It’s summertime in America. We’re fast approaching an important anniversary for the United States. The date when the movement for freedom and equality were endorsed by our founding fathers by their signing of the Declaration of Independence. There will be much back slapping and many self-congratulatory kudos about the nation, plenty of speechifying and a little bit of introspection as well.
After the flag waving, parades, picnics and fireworks are behind us, there will still be those of us who are not entirely equal in this land of liberty. It will be a time for the brave to continue the struggle to actualize true liberty and justice for ALL. I have a few short thumbnail sketches about where we’ve been and where we need to finish up as a nation of equals.
“People are pretty much alike. It’s only that our differences are more susceptible to definition than our similarities.”–Linda Ellerbee
It’s difficult for me to imagine a country, especially the United States, where more than half of the residents are treated like second class citizens. Those people couldn’t even vote! Just over a century ago, those people were the women of this nation. For around half of the history of the USA the struggle for equal rights for women took place. For many folks, even women, such a thing seemed not only impossible but immoral as well. Womenfolk were supposed to stay in their places and submit to the will of their menfolk. It said so in the christian bible. Ever since the suffragettes got the movement rolling, women have improved their status in the US. They’re not looking backwards only forward towards securing their status as full equals under the law.
“I know my country has not perfected itself. At times, we’ve struggled to keep the promise of liberty and equality for all of our people. We’ve made our share of mistakes, and there are times when our actions around the world have not lived up to our best intentions.”–Barack Obama
One of the most difficult concepts for most moderns to understand is that of slavery. Many of us have difficulty figuring out how some people view people of other racial backgrounds as somehow lesser beings.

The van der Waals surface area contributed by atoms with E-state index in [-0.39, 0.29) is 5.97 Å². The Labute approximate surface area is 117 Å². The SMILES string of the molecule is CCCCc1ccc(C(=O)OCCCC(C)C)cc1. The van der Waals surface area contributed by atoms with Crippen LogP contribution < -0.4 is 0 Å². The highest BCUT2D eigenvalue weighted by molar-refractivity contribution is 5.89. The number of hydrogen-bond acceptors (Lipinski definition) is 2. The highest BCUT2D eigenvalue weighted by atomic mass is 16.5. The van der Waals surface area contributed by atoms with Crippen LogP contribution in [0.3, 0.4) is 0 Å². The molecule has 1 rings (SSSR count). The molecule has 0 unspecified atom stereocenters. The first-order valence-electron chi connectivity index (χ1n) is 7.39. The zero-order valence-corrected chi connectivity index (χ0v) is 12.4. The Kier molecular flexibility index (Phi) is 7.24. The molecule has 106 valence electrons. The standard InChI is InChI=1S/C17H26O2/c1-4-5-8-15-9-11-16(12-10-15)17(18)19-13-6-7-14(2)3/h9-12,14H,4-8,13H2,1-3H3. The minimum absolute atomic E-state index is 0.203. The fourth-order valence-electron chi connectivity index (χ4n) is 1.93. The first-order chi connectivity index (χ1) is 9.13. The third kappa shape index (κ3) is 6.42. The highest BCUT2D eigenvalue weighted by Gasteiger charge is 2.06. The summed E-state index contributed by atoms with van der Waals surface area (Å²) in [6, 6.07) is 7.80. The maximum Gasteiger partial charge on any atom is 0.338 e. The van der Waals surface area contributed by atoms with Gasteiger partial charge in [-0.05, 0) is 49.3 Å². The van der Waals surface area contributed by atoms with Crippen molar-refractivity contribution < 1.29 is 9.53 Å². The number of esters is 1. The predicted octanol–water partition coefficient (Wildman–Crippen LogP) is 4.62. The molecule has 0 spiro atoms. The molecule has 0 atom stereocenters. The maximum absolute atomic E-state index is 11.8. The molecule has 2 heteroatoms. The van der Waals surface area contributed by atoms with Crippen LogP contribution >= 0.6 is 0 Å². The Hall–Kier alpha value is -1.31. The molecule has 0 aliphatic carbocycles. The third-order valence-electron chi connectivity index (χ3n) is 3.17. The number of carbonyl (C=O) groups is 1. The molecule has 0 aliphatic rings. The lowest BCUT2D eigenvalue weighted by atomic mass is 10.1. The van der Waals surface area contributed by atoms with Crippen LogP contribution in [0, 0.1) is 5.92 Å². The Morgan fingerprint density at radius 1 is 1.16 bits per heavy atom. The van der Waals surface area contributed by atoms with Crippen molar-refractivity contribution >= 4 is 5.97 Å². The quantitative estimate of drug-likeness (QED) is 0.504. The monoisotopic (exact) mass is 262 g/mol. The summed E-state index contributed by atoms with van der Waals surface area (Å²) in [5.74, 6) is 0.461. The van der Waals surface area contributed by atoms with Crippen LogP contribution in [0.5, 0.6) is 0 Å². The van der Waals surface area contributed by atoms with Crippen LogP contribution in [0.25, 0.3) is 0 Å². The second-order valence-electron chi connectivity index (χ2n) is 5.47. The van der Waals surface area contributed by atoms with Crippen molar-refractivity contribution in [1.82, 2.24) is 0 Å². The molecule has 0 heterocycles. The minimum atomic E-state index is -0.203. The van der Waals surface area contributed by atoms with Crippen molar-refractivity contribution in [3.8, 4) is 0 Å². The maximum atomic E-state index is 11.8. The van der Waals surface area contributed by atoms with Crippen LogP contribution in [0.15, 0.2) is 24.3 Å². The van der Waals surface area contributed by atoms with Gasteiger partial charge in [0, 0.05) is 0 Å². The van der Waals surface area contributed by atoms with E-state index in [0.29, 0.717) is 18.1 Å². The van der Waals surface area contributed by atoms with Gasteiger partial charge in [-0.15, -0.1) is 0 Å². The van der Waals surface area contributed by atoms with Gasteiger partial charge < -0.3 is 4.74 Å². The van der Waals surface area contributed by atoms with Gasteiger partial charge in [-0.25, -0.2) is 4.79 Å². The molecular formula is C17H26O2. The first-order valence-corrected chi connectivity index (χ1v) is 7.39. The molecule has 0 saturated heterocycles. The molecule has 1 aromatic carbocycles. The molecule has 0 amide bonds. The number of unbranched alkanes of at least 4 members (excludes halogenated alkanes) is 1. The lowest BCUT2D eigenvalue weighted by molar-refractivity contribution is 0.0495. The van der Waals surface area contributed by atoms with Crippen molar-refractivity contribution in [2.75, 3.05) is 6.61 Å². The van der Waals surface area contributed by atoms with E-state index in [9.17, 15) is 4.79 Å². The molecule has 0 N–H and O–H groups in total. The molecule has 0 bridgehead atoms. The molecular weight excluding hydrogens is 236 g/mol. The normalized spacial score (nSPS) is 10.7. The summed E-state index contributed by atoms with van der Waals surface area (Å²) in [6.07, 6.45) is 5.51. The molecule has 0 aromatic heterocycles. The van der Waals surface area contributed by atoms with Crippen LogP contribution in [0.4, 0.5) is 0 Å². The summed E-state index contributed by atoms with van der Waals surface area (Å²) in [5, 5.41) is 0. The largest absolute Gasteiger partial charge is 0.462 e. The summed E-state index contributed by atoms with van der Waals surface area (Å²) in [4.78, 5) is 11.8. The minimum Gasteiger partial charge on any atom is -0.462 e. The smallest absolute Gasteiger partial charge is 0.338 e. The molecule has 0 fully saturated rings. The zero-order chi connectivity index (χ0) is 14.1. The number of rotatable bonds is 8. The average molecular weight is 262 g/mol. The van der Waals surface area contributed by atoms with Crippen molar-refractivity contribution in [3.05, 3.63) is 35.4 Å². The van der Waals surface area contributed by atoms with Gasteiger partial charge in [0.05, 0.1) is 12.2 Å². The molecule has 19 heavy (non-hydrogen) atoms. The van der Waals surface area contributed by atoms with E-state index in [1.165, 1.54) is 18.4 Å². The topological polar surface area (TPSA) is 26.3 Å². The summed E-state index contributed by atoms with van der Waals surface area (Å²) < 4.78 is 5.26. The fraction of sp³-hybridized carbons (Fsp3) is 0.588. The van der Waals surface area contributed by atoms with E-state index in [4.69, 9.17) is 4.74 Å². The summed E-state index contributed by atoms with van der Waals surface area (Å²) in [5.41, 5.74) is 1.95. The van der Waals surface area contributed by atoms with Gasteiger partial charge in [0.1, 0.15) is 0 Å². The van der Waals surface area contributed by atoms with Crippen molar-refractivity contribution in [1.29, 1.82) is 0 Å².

I consider myself to be fortunate in that I spent my junior high school years with classmates and pals of various ethnic and racial origins. My best friend in seventh and eighth grades was Joshua who came from a family of traditional Hebrew culture and religion. I often studied alongside kids of African heritage and sometimes ate lunch with the small group of second and third generation Japanese kids. They had different characteristics from me but I didn’t think of them as better or worse just as they didn’t judge me on account of my fair skin and red hair.
It still bothers me to know how much racism not only bubbles under the surface, but how much of it remains overt. We must get beyond this.
The LGBTQ movement is the most recent example of oppressed, less than equal residents of the USA struggling for full liberty and justice. As the LGBTQ community closes out another June/Pride Month, there have been some improvements in a few areas of the nation. Most recently, the legalization of same sex marriage in New York state. This was accomplished by a plurality of lawmakers with the endorsement of New York’s governor. There are a scattering of states that recognize these marriages, but they aren’t recognized in most states and certainly not by the federal government. LGBTQ couples looking for income tax filing married status, for instance, won’t find it in the land of the free.
Gay folks still have a long ways to go for equality in the workplace. There are still many hurdles to clear in regards to overall social attitudes. Homophobia is on the wane, but retrograde politicians and religionists continue to use the LGBTQ community as a scapegoat to further their own political and power agendas. This inequality also must go.
There are other groups of people who are struggling to have themselves become fully free. None of us will fully realize the dreams of the authors of the Declaration of Independence until every single one of us is treated with equanimity.
How long must we wait as a nation to be fully equal under the law?
The Blue Jay of Happiness hopes you will deeply contemplate the meaning of liberty and justice for all on this Independence Day.